I used to hate the writing advice “write what you know” —
Last I checked…
The world hasn’t lost a battle against intelligent machines who have, in turn, turned us into batteries.
An ancient mummy hasn’t come back from the dead with the aim of awakening the Army of Anubis and taking over the world.
Eco-terrorist aliens haven’t waged war, with their leader snapping his fingers and turning half the world’s population to dust.
English writers write about Indian characters. Asian writers write about African characters. Men write about women. Women write about the Queer community. Adults write about children. Children follow their imagination through its endless depths.
The point is if you only wrote about what you knew, literature and movies would be… [insert appropriate adjective of your own choice here].
— until I realised that I was misunderstanding it.
Ernest Hemingway famously took direct inspiration from his own life. He wrote what he knew in the most basic understanding of the advice. A Farewell to Arms, for example, is a fictionalised account of his experience serving in the Italian campaigns during World War I. Even the characters are loosely based on those around him, with Catherine Barkley based on Agnes von Kurowsky, a nurse who looked after Hemingway when he was wounded and hospitalised in Milan. In reality, Hemingway had planned to marry Kurowsky, though eventually returned to America instead. It’s no wonder why the protagonist, Frederic Henry, is left returning to his hotel in the rain alone at the end.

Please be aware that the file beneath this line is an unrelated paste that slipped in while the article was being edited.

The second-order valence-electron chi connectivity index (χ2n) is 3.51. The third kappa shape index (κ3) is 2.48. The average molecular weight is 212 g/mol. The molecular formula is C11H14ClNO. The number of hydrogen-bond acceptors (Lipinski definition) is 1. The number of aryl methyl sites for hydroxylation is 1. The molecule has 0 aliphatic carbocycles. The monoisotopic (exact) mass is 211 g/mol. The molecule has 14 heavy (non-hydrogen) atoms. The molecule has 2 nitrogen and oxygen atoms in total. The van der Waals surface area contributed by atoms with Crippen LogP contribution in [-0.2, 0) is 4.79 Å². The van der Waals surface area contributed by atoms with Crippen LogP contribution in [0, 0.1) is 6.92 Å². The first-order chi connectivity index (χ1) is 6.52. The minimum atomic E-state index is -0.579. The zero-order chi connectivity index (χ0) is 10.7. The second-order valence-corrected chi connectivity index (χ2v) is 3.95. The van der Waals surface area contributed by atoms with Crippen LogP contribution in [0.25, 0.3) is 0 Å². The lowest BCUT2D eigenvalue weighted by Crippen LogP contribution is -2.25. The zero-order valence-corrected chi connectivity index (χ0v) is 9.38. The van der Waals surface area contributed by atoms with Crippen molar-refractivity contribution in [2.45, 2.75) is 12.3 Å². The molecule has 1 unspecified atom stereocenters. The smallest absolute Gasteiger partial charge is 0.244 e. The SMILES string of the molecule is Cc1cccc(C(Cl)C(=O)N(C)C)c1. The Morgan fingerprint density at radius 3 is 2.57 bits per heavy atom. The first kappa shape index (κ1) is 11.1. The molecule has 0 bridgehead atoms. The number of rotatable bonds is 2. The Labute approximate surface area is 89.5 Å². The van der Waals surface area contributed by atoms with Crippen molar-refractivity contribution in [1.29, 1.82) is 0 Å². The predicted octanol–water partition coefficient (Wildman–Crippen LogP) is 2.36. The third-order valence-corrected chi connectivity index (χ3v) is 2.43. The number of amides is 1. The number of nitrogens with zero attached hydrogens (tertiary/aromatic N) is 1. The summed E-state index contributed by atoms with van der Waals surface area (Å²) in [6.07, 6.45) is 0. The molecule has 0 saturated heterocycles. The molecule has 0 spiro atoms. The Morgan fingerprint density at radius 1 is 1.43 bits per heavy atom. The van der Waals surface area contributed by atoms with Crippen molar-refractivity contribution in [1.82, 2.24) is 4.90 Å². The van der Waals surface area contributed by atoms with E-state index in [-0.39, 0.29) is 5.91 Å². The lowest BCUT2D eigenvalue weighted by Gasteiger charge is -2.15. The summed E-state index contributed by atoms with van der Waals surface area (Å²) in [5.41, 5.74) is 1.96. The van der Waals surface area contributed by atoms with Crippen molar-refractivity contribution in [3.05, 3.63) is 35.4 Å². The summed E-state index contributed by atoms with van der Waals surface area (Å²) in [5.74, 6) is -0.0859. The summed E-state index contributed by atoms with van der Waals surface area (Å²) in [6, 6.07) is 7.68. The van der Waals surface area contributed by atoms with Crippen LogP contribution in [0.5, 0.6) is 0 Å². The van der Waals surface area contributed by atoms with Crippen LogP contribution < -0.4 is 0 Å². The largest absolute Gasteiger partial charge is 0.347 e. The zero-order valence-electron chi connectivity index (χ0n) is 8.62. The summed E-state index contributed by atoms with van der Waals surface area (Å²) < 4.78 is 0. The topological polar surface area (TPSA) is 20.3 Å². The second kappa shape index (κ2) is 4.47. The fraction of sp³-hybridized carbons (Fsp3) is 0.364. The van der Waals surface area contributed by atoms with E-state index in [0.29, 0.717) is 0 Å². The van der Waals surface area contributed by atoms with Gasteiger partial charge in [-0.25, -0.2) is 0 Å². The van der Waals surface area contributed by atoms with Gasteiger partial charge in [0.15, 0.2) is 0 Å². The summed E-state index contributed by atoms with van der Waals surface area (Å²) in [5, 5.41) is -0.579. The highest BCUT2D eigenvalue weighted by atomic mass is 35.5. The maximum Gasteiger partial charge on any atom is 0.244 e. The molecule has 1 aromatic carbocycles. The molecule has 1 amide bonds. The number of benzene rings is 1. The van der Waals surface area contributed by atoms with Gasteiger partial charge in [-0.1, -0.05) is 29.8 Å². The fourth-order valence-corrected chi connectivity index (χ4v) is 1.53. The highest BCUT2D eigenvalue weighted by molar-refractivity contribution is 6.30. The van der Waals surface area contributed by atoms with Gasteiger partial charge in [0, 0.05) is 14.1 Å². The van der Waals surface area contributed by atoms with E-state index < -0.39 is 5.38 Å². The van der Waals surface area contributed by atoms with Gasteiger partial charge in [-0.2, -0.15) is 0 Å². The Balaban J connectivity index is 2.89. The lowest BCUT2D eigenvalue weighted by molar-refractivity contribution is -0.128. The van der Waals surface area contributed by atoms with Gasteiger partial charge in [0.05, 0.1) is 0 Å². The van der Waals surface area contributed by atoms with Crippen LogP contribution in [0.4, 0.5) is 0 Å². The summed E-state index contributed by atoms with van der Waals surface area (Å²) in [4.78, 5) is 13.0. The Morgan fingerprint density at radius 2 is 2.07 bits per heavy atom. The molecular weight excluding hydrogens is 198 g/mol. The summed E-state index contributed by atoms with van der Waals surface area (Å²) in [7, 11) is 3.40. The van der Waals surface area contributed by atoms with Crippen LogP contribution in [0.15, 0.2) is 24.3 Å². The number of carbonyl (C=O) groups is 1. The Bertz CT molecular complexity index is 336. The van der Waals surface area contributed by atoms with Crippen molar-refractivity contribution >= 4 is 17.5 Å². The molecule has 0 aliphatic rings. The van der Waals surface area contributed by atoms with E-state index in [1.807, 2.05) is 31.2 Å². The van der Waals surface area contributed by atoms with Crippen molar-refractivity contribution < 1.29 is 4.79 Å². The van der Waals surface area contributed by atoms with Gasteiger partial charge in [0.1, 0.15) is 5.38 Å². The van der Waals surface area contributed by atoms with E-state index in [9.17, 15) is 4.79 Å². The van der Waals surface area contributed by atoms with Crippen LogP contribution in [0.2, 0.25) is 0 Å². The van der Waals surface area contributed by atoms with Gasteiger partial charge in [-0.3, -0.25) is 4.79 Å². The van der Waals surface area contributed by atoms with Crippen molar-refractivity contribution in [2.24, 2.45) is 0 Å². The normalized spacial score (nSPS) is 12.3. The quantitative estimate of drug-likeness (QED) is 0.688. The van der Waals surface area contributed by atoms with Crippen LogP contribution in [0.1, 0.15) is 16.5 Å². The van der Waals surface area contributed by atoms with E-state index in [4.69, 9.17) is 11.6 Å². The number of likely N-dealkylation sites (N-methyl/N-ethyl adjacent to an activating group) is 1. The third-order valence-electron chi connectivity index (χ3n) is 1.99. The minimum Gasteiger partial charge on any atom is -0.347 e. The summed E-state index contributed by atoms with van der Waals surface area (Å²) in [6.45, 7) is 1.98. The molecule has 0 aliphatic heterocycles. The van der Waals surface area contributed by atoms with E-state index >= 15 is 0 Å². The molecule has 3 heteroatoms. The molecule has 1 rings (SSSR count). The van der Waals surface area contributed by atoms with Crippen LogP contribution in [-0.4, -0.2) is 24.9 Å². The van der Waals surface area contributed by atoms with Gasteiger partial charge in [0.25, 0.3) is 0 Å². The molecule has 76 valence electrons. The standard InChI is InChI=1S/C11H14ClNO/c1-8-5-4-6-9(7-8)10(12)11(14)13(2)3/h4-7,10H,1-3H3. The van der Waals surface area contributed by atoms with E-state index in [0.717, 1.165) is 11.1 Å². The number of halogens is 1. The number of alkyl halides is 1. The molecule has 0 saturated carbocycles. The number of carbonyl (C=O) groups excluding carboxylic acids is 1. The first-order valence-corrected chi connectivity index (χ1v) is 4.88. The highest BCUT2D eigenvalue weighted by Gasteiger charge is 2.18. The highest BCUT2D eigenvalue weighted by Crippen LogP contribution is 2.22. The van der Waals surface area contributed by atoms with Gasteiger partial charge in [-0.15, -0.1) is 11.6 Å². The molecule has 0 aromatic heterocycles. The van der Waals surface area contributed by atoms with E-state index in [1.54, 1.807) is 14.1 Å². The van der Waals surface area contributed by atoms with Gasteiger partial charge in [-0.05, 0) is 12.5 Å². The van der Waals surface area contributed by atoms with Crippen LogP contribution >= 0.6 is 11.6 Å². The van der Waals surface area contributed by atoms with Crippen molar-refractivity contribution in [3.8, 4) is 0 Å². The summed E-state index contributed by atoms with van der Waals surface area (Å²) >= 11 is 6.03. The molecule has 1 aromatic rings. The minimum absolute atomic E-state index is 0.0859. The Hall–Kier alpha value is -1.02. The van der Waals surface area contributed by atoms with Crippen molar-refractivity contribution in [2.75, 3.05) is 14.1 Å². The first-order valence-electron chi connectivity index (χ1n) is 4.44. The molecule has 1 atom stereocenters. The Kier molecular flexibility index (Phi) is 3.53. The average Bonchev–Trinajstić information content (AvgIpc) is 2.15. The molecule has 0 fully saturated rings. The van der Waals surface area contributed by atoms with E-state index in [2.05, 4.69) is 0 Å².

John Grisham, on the other hand, took his own knowledge and merged it with stories he had heard to create his stories. Grisham practiced criminal law for a decade before hearing the testimony of a twelve-year-old girl who, along with her sister, had been raped, beaten and almost murdered. Wondering what would have happened if her father had murdered her assailants and with the addition of a fictionalised version of himself in the young attorney, Jake Brigance, A Time to Kill was born. Since then, he’s written almost thirty legal thrillers, including the Theodore Boone series for children.
While both authors are examples of writers who publish fictionalised, autobiographical novels, others take their ‘what you know’ from smaller, more intimate experiences. Take David S. Goyer, for example. While writing Man of Steel, Goyer’s estranged father died and he, himself, had become both a stepfather and a biological father. He realised that Man of Steel isn’t just the story of an alien sent to earth when his home planet was destroyed, but also the story of fathers and sons. For him, it was about relationships and emotion.
And look at Kate Mosse. Her inspiration for the Languedoc trilogy – Labyrinth, Sepulchre and Citadel – all tell stories about a single area through time: Carcassonne. Years of dedicated research gave birth to her series. Mosse is not an archaeologist or a Cathar, nor is she living in two centuries at once, but she has curiosity and that, with her love for what she’s learning, is what she writes about.
The world hasn’t lost a battle against intelligent machines who have turned us into batteries, but how many conquerors have taken over and used those they deem less worthy as slaves?
An ancient mummy hasn’t come back from the dead to awaken the army of Anubis, but how many terrorists have killed innocents and instilled fear?
An alien hasn’t snapped his fingers and turned half the world’s population to dust, but how many ecowarriors have taken steps to ensure the survival of a planet we’re destroying?
Write what you know doesn’t mean you only have to write about the things you’ve been through or the people you’ve met. It means root what you write in emotions you’ve felt, experiences you’ve been part of and knowledge you have. And that we can all do.